By Tiffany Hopkins, October 2015 Issue.
In the high-definition digital age we live in, most of what we consume involves downloading, streaming or sharing.
From sports and movies to games and music, nearly all forms of entertainment are conveniently located right at our fingertips. Except for the live experience.
After a sneak peek at Desert Overture’s plans for the 2015-2016 season, it’s safe to say they’re on a mission to remind audiences why live music still beats digital downloads.
As the Valley’s only LGBT and ally wind symphony, Desert Overture offers a fresh take on the world of orchestra, with its uncommon blend of concert pieces and popular pop tunes.
“The way we produce our shows is movie-like,” said Scott Helms, Desert Overture’s artistic director. “We have live dancers and it’s all very visual.”
According to Helms, guests can expect a variety of different music genres, including today’s biggest hits and songs they know.
“It’s just really good entertainment,” he said, adding that they do not play a “typical orchestra concert.”
The band’s goal is to not only bring entertainment, but to educate the community by having purpose to their shows. Many of the shows are related to LGBT current issues, for example, its previous programs was dedicated to the U.S. military’s repeal of the “Don’t Ask, Don’t Tell” policy.
In the shows like these, Helms said, the band incorporates narrations between songs, painting a picture for the audience and telling a story the audience can feel.
In addition to celebrating and educating the local LGBT community, Desert Overture also provides LGBT musicians a safe and supportive platform to play.
“A huge part of our mission to provide a venue for LGBT musicians to come together and create great music,” said Danita Cuker, Desert Overture president.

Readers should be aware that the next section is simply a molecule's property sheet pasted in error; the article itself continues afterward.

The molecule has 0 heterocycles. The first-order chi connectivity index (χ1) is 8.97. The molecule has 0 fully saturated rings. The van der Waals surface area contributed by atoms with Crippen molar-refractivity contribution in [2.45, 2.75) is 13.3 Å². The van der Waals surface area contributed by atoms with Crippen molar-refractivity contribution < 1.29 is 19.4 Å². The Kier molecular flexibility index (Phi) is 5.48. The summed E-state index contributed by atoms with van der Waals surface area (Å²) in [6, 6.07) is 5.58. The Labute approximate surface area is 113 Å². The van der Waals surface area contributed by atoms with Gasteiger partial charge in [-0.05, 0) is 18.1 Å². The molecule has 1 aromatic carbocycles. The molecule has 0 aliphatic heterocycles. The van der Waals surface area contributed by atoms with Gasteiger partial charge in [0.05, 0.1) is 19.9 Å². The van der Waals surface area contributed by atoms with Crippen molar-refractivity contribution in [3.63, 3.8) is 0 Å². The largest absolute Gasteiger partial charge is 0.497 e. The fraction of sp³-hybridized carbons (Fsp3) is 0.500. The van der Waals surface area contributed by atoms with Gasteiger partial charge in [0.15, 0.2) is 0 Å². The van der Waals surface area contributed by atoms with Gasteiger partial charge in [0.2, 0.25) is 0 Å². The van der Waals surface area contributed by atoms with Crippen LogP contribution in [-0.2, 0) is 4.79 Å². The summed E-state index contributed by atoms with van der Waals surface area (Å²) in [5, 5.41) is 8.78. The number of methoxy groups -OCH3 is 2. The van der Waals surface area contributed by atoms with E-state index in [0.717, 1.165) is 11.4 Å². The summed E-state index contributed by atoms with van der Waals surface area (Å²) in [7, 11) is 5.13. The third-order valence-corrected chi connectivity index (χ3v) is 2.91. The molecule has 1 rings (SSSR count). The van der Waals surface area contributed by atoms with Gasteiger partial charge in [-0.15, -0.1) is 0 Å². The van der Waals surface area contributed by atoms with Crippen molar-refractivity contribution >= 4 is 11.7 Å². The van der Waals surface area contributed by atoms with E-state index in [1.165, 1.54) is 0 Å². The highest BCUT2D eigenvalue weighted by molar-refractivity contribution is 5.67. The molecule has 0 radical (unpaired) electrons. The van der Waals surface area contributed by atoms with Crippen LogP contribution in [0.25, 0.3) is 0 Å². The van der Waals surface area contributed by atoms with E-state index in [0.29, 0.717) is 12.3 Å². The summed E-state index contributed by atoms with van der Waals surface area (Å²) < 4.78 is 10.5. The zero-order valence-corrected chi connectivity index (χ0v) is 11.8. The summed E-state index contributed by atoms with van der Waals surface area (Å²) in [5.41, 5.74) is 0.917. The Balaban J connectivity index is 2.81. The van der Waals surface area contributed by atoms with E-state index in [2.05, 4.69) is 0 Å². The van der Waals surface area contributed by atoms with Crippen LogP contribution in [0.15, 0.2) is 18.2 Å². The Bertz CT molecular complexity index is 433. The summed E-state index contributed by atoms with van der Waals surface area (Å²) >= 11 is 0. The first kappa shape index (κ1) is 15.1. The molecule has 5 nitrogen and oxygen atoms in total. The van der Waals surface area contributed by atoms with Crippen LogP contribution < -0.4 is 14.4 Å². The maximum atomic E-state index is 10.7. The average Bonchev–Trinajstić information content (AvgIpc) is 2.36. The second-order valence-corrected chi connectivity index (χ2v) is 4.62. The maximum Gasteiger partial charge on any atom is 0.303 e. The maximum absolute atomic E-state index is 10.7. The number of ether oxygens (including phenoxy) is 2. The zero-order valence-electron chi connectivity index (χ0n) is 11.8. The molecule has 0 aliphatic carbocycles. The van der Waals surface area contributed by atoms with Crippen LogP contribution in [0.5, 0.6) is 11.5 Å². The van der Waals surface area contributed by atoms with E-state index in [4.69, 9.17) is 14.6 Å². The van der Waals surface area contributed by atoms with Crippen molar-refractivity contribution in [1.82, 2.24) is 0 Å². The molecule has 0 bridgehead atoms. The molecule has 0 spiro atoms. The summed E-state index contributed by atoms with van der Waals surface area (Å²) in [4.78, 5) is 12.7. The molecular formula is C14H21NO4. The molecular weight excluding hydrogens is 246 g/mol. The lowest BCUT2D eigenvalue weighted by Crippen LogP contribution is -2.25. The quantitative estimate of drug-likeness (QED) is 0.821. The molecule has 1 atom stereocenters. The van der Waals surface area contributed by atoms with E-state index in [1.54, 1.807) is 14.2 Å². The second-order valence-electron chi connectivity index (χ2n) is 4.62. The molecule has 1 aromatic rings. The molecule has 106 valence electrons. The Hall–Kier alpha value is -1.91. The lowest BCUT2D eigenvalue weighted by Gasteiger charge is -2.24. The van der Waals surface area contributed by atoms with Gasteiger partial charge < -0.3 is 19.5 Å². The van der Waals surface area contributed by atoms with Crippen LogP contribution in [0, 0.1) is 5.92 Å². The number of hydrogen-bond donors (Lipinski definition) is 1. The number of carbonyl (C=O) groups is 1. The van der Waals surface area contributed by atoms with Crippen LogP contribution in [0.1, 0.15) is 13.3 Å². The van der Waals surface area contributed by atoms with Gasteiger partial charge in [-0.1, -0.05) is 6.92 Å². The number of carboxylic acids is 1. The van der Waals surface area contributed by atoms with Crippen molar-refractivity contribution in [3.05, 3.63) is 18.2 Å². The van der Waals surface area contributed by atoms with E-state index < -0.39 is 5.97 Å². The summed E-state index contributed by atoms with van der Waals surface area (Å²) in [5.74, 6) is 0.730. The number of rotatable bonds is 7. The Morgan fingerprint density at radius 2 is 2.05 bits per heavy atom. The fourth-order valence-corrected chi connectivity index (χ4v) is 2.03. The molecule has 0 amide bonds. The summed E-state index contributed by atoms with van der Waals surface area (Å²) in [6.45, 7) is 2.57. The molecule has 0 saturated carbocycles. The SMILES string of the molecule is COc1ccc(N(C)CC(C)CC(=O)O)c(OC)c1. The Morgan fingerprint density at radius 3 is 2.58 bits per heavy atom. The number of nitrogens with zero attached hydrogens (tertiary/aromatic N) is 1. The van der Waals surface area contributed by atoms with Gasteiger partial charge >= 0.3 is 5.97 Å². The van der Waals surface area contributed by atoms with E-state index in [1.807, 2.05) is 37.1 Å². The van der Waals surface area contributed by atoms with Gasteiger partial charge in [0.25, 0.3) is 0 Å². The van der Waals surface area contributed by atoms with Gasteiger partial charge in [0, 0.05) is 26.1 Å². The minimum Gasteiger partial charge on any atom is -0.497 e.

In other shows the band is known for incorporating games like “Name that Tune” and “The Price is Right,” allowing the audience to be involved. Additionally, the concerts feature raffles, costume contests and invitations to get up and dance.
In the past the band has dressed up as characters from The Addam’s Family and The Rocky Horror Picture Show.
“We have the coolest concerts, they’re just so much fun and we can see that everyone has a great time,” Cuker said.
The band thrives as a big family, practicing together, performing together and supporting each other.
Band member Daniel Lopez started playing with Desert Overture in 2008 and said he’s met some of his best friends through this experience.
“When I first started, it was like heaven. I was like a kid in a candy store,” Lopez said. “This is about so much more than just an LGBT band. You can see the passion from everyone and we are all connected.”
Desert Overture strives to welcome everyone and works to make sure that every new member feels welcome. The band consists of over 50 members belonging to various age groups and demographics.
“What’s makes our band different from others is our intensified camaraderie,” Helms said, “Having been through the struggles and the celebrations of the LGBT community. We are there for each other every step of the way.”
The group also regularly gives back to the community, by partnering with local organizations. Each year, they march in the Pride Parade and play for AIDS Walk Arizona, as well as donate to Independence Plus, The Phoenix Children’s Hospital and the Tumbleweed Center for Gay Youth.
Desert Overture is always welcoming new members, and invite anyone who is interested in getting back into playing music (see website for details).
For a full 2015-2016 season schedule, see the Arts Calendar. For additional information, including audition opportunities, visit desertoverture.org.